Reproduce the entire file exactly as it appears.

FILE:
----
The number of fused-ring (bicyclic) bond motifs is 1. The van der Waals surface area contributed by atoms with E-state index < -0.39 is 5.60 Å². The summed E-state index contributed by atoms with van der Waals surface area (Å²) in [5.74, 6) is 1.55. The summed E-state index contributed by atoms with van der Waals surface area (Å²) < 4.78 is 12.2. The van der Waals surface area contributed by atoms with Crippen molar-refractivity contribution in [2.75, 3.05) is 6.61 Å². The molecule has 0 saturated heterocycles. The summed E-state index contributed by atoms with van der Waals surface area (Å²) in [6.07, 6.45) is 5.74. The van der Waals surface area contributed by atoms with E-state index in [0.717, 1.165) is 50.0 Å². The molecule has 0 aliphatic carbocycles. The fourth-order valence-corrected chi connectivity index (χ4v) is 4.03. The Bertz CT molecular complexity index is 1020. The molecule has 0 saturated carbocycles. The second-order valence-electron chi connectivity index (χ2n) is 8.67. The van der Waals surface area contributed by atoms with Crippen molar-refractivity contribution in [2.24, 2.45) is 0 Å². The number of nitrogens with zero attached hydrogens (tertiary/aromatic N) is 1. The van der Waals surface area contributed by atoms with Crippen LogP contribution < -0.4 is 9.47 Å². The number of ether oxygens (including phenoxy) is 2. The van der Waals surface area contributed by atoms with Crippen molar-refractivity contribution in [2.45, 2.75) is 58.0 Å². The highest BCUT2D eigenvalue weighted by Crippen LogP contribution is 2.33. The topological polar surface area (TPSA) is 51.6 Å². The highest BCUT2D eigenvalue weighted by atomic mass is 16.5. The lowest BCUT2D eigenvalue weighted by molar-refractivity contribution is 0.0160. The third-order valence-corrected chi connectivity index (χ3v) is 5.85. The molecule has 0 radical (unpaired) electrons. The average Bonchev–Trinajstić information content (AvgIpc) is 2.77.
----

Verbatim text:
The number of fused-ring (bicyclic) bond motifs is 1. The van der Waals surface area contributed by atoms with E-state index < -0.39 is 5.60 Å². The summed E-state index contributed by atoms with van der Waals surface area (Å²) in [5.74, 6) is 1.55. The summed E-state index contributed by atoms with van der Waals surface area (Å²) < 4.78 is 12.2. The van der Waals surface area contributed by atoms with Crippen molar-refractivity contribution in [2.75, 3.05) is 6.61 Å². The molecule has 0 saturated heterocycles. The summed E-state index contributed by atoms with van der Waals surface area (Å²) in [6.07, 6.45) is 5.74. The van der Waals surface area contributed by atoms with E-state index in [0.717, 1.165) is 50.0 Å². The molecule has 0 aliphatic carbocycles. The fourth-order valence-corrected chi connectivity index (χ4v) is 4.03. The Bertz CT molecular complexity index is 1020. The molecule has 0 saturated carbocycles. The second-order valence-electron chi connectivity index (χ2n) is 8.67. The van der Waals surface area contributed by atoms with Crippen molar-refractivity contribution in [2.24, 2.45) is 0 Å². The number of nitrogens with zero attached hydrogens (tertiary/aromatic N) is 1. The van der Waals surface area contributed by atoms with Crippen LogP contribution < -0.4 is 9.47 Å². The number of ether oxygens (including phenoxy) is 2. The van der Waals surface area contributed by atoms with Crippen molar-refractivity contribution in [2.45, 2.75) is 58.0 Å². The highest BCUT2D eigenvalue weighted by Crippen LogP contribution is 2.33. The topological polar surface area (TPSA) is 51.6 Å². The highest BCUT2D eigenvalue weighted by atomic mass is 16.5. The lowest BCUT2D eigenvalue weighted by molar-refractivity contribution is 0.0160. The third-order valence-corrected chi connectivity index (χ3v) is 5.85. The molecule has 0 radical (unpaired) electrons. The average Bonchev–Trinajstić information content (AvgIpc) is 2.77.